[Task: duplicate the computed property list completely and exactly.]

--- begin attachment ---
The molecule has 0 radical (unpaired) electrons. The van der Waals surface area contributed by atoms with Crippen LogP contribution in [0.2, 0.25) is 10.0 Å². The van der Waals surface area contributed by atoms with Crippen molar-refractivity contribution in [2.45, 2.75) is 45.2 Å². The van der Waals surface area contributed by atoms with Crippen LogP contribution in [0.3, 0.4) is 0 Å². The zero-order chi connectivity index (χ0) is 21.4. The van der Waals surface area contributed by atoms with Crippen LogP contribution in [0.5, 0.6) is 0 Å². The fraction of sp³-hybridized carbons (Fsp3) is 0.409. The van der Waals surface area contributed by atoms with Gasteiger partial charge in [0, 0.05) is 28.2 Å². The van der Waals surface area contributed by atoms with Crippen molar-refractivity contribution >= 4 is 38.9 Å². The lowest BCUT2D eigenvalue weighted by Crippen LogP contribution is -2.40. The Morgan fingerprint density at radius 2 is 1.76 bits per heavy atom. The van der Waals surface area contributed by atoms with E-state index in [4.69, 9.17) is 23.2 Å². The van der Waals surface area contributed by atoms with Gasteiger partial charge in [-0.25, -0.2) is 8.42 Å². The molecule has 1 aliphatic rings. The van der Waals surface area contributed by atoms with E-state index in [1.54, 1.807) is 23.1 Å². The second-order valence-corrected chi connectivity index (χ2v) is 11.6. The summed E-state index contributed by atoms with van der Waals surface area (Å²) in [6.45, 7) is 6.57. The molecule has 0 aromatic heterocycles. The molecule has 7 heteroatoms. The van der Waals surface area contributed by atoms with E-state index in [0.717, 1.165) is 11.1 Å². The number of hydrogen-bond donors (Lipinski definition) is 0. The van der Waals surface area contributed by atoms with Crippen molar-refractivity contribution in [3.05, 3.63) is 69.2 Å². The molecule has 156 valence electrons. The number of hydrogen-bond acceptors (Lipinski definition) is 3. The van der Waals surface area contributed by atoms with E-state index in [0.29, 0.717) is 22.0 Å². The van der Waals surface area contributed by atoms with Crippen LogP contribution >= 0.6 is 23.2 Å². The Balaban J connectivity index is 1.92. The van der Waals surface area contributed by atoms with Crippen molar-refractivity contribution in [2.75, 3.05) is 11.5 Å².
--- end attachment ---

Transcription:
The molecule has 0 radical (unpaired) electrons. The van der Waals surface area contributed by atoms with Crippen LogP contribution in [0.2, 0.25) is 10.0 Å². The van der Waals surface area contributed by atoms with Crippen molar-refractivity contribution in [2.45, 2.75) is 45.2 Å². The van der Waals surface area contributed by atoms with Crippen LogP contribution in [0.3, 0.4) is 0 Å². The zero-order chi connectivity index (χ0) is 21.4. The van der Waals surface area contributed by atoms with Crippen LogP contribution in [0.5, 0.6) is 0 Å². The fraction of sp³-hybridized carbons (Fsp3) is 0.409. The van der Waals surface area contributed by atoms with Gasteiger partial charge in [0, 0.05) is 28.2 Å². The van der Waals surface area contributed by atoms with Crippen molar-refractivity contribution >= 4 is 38.9 Å². The lowest BCUT2D eigenvalue weighted by Crippen LogP contribution is -2.40. The Morgan fingerprint density at radius 2 is 1.76 bits per heavy atom. The van der Waals surface area contributed by atoms with E-state index in [4.69, 9.17) is 23.2 Å². The van der Waals surface area contributed by atoms with Gasteiger partial charge in [-0.25, -0.2) is 8.42 Å². The molecule has 1 aliphatic rings. The van der Waals surface area contributed by atoms with E-state index in [1.54, 1.807) is 23.1 Å². The second-order valence-corrected chi connectivity index (χ2v) is 11.6. The summed E-state index contributed by atoms with van der Waals surface area (Å²) in [6.45, 7) is 6.57. The molecule has 0 aromatic heterocycles. The molecule has 7 heteroatoms. The van der Waals surface area contributed by atoms with E-state index in [0.717, 1.165) is 11.1 Å². The number of hydrogen-bond donors (Lipinski definition) is 0. The van der Waals surface area contributed by atoms with Crippen molar-refractivity contribution in [3.05, 3.63) is 69.2 Å². The molecule has 156 valence electrons. The number of hydrogen-bond acceptors (Lipinski definition) is 3. The van der Waals surface area contributed by atoms with E-state index in [0.29, 0.717) is 22.0 Å². The van der Waals surface area contributed by atoms with Crippen LogP contribution >= 0.6 is 23.2 Å². The Balaban J connectivity index is 1.92. The van der Waals surface area contributed by atoms with Crippen molar-refractivity contribution in [2.75, 3.05) is 11.5 Å².